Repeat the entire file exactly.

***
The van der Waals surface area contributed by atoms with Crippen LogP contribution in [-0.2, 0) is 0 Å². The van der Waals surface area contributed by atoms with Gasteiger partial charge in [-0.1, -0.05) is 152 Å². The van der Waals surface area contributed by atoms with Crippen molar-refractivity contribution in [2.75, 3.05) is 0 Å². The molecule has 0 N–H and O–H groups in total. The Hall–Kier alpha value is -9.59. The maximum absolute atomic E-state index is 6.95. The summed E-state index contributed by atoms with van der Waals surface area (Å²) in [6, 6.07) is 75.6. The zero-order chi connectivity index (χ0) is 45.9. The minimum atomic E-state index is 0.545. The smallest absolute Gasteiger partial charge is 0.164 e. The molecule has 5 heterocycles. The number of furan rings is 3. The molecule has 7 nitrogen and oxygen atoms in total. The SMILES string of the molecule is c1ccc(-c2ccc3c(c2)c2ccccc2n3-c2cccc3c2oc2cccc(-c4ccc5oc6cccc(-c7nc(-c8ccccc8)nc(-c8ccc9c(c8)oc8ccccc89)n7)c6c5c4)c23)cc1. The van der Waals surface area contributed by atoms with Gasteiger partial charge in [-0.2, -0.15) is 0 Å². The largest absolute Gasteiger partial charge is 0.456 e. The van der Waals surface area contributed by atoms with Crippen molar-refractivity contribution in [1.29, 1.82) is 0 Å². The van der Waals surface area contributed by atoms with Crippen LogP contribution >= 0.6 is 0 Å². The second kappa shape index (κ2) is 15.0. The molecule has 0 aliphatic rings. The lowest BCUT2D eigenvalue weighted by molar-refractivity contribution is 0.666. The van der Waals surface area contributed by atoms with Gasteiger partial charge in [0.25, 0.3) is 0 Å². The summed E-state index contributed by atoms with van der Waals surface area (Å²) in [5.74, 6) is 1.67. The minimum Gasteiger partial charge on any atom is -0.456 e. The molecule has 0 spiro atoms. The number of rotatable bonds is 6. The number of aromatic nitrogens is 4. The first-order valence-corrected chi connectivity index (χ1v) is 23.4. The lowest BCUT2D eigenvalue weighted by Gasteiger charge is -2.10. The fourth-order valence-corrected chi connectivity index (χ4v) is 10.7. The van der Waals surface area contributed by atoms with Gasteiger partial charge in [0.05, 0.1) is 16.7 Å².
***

The van der Waals surface area contributed by atoms with Crippen LogP contribution in [-0.2, 0) is 0 Å². The van der Waals surface area contributed by atoms with Gasteiger partial charge in [-0.1, -0.05) is 152 Å². The van der Waals surface area contributed by atoms with Crippen molar-refractivity contribution in [2.75, 3.05) is 0 Å². The molecule has 0 N–H and O–H groups in total. The Hall–Kier alpha value is -9.59. The maximum absolute atomic E-state index is 6.95. The summed E-state index contributed by atoms with van der Waals surface area (Å²) in [6, 6.07) is 75.6. The zero-order chi connectivity index (χ0) is 45.9. The minimum atomic E-state index is 0.545. The smallest absolute Gasteiger partial charge is 0.164 e. The molecule has 5 heterocycles. The number of furan rings is 3. The molecule has 7 nitrogen and oxygen atoms in total. The SMILES string of the molecule is c1ccc(-c2ccc3c(c2)c2ccccc2n3-c2cccc3c2oc2cccc(-c4ccc5oc6cccc(-c7nc(-c8ccccc8)nc(-c8ccc9c(c8)oc8ccccc89)n7)c6c5c4)c23)cc1. The van der Waals surface area contributed by atoms with Gasteiger partial charge in [-0.2, -0.15) is 0 Å². The largest absolute Gasteiger partial charge is 0.456 e. The van der Waals surface area contributed by atoms with Crippen molar-refractivity contribution in [1.29, 1.82) is 0 Å². The van der Waals surface area contributed by atoms with Crippen LogP contribution >= 0.6 is 0 Å². The second kappa shape index (κ2) is 15.0. The molecule has 0 aliphatic rings. The lowest BCUT2D eigenvalue weighted by molar-refractivity contribution is 0.666. The van der Waals surface area contributed by atoms with Gasteiger partial charge in [0.25, 0.3) is 0 Å². The summed E-state index contributed by atoms with van der Waals surface area (Å²) in [5.74, 6) is 1.67. The minimum Gasteiger partial charge on any atom is -0.456 e. The molecule has 0 spiro atoms. The number of rotatable bonds is 6. The number of aromatic nitrogens is 4. The first-order valence-corrected chi connectivity index (χ1v) is 23.4. The lowest BCUT2D eigenvalue weighted by Gasteiger charge is -2.10. The fourth-order valence-corrected chi connectivity index (χ4v) is 10.7. The van der Waals surface area contributed by atoms with Gasteiger partial charge in [0.05, 0.1) is 16.7 Å².